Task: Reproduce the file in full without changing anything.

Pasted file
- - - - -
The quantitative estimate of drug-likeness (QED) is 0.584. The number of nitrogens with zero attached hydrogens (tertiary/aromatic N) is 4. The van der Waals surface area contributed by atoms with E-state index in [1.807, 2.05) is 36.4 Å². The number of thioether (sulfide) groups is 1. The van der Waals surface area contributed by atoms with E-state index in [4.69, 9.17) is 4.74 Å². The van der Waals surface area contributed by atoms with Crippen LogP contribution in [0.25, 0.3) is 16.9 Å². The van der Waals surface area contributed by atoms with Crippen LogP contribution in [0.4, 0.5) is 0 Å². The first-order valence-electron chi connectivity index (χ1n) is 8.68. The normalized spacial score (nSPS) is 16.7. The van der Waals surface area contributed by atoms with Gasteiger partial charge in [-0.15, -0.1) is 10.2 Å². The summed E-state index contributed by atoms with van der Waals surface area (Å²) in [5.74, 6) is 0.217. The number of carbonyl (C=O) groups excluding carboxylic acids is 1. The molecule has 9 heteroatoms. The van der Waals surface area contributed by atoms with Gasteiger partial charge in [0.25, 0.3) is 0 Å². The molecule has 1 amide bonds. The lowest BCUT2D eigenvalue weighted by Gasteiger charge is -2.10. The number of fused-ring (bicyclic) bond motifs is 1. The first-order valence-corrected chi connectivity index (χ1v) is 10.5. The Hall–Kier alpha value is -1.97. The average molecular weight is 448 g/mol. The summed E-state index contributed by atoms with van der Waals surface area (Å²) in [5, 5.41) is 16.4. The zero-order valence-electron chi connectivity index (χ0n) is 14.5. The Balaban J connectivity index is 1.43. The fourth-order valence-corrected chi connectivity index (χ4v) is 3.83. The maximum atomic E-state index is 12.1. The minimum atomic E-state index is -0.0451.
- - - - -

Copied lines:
The quantitative estimate of drug-likeness (QED) is 0.584. The number of nitrogens with zero attached hydrogens (tertiary/aromatic N) is 4. The van der Waals surface area contributed by atoms with E-state index in [1.807, 2.05) is 36.4 Å². The number of thioether (sulfide) groups is 1. The van der Waals surface area contributed by atoms with E-state index in [4.69, 9.17) is 4.74 Å². The van der Waals surface area contributed by atoms with Crippen LogP contribution in [0.25, 0.3) is 16.9 Å². The van der Waals surface area contributed by atoms with Crippen LogP contribution in [0.4, 0.5) is 0 Å². The first-order valence-electron chi connectivity index (χ1n) is 8.68. The normalized spacial score (nSPS) is 16.7. The van der Waals surface area contributed by atoms with Gasteiger partial charge in [-0.15, -0.1) is 10.2 Å². The summed E-state index contributed by atoms with van der Waals surface area (Å²) in [5.74, 6) is 0.217. The number of carbonyl (C=O) groups excluding carboxylic acids is 1. The molecule has 9 heteroatoms. The van der Waals surface area contributed by atoms with Gasteiger partial charge in [0.25, 0.3) is 0 Å². The molecule has 1 amide bonds. The lowest BCUT2D eigenvalue weighted by Gasteiger charge is -2.10. The number of fused-ring (bicyclic) bond motifs is 1. The first-order valence-corrected chi connectivity index (χ1v) is 10.5. The Hall–Kier alpha value is -1.97. The average molecular weight is 448 g/mol. The summed E-state index contributed by atoms with van der Waals surface area (Å²) in [5, 5.41) is 16.4. The zero-order valence-electron chi connectivity index (χ0n) is 14.5. The Balaban J connectivity index is 1.43. The fourth-order valence-corrected chi connectivity index (χ4v) is 3.83. The maximum atomic E-state index is 12.1. The minimum atomic E-state index is -0.0451.